Deep Dive - Kentico CMS Caching
As promised, this is my first "Deep-dive into Kentico CMS" post. This time, it is all about caching. Why is caching so important and why you should master it? Get ready and see for yourselves ...
Before I start, I must say this article requires you to have at least basic knowledge of the principles of caching in .NET and principles of caching in general. So if you don't have such knowledge, at least Google some caching tutorial or go through some book chapter about caching before you read further. The same applies to the Kentico CMS basics.
So now you know why we use caching, that it is in many ways the root of the application performance. Let's see how the caching is handled in Kentico CMS.
NOTE: Please note that all this applies to version 4.0, some (most) of the information is valid for previous versions, but it may vary.
Levels of caching
Kentico CMS has several levels of caching. This is very important because sometimes you need to cache some things and not cache other things so obviously you need to be able to select which parts of the solution are static and can be cached and which are too dynamic so the cache cannot be used.
The levels of caching we use are similar to the ASP.NET web site cache levels, because they are based on them. They are:
- PageInfo cache - PageInfo is the smallest necessary information about the page which is needed to handle the structure of the pages in URLRewriting and page processing engine (no matter if ASPX or Portal). This is why we cache this separately. In 99.9% of cases, you should cache that information so I don't recommend you to turn it off. It is stored in the standard .NET cache using several types of keys from URL, NodeAliasPath, Culture, etc. with NotRemovable priority (see how important is to keep this in cache?). The configuration is in our standard Site manager -> Settings section, under the Web site category (Cache page info).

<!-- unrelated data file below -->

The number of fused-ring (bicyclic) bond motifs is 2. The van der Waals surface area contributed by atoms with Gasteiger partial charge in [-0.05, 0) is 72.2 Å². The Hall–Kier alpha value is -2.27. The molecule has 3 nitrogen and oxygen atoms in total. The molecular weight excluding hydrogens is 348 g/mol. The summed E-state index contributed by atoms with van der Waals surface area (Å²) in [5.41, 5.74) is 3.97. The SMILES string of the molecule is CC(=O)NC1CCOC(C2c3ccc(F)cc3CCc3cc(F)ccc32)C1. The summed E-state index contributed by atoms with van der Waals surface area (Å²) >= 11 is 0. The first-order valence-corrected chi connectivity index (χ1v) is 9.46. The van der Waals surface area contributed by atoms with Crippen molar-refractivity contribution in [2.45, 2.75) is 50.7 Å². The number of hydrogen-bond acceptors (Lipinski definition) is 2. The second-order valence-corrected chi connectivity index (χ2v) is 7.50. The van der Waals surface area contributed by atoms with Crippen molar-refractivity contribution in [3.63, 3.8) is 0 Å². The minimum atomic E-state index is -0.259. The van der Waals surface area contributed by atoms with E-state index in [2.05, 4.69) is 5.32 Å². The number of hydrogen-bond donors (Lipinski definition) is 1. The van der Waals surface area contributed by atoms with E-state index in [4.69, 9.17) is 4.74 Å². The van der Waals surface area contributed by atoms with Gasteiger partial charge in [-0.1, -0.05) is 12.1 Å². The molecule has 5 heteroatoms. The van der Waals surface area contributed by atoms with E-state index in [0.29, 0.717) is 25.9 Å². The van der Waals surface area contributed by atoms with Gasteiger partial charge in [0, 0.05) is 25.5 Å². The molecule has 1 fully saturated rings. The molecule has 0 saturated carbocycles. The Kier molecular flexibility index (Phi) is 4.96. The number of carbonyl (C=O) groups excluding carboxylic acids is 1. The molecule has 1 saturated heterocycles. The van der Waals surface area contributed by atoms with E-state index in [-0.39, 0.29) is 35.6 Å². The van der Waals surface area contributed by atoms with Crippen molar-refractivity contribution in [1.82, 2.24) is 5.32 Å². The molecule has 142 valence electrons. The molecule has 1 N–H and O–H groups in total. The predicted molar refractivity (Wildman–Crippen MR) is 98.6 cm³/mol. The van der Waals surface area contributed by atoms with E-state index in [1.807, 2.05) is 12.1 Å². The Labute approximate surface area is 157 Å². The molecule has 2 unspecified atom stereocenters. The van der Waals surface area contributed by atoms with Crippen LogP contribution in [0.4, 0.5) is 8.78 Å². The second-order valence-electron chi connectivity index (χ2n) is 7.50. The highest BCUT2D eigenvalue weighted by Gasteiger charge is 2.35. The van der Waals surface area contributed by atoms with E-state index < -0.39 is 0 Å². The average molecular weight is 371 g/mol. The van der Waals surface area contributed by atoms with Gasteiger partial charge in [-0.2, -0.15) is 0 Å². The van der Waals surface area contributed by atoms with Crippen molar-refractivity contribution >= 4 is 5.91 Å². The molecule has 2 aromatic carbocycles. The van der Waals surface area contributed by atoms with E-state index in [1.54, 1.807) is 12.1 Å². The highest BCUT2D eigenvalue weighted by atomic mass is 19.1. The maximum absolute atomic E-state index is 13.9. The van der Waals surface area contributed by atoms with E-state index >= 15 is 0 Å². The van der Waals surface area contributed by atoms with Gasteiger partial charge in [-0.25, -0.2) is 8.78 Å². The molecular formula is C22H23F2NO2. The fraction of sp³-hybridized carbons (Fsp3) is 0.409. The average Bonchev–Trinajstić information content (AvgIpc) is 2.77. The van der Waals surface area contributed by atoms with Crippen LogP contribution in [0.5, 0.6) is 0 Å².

- Content cache - Content means all the data which must be processed by the content page itself. It can be document DataSets processed by repeaters, or any other DataSets or objects which are retrieved from the database, such as users, groups, etc. Basically everything that is on the page and not covered by the PageInfo, is located in the content cache. The important thing here is that only it caches only data, not the output HTML code, not the controls collection. So even if you cache content, the controls still have to be loaded, data bind and perform all operations that they would perform normally. You just save the time to query the database. It is also stored in the standard .NET cache, the keys consist of various parts depending on the content, usually the URL of the page and the control ID or settings and it is stored with High priority (the performance of the page depends on it). General content caching can be configured in the same location as the PageInfo caching, in Site manager -> Settings section, under the Web site category (Cache content).
- Content cache for web parts and controls - Content cache can be configured separately for each web part. If you look at the web part properties, there are the cache settings and one of them is the Cache minutes property. If you set it to specific value, the web part uses that settings. If not, the web part uses the web site settings. Same applies to the CacheMinutes property of the controls if you use the ASPX page templates.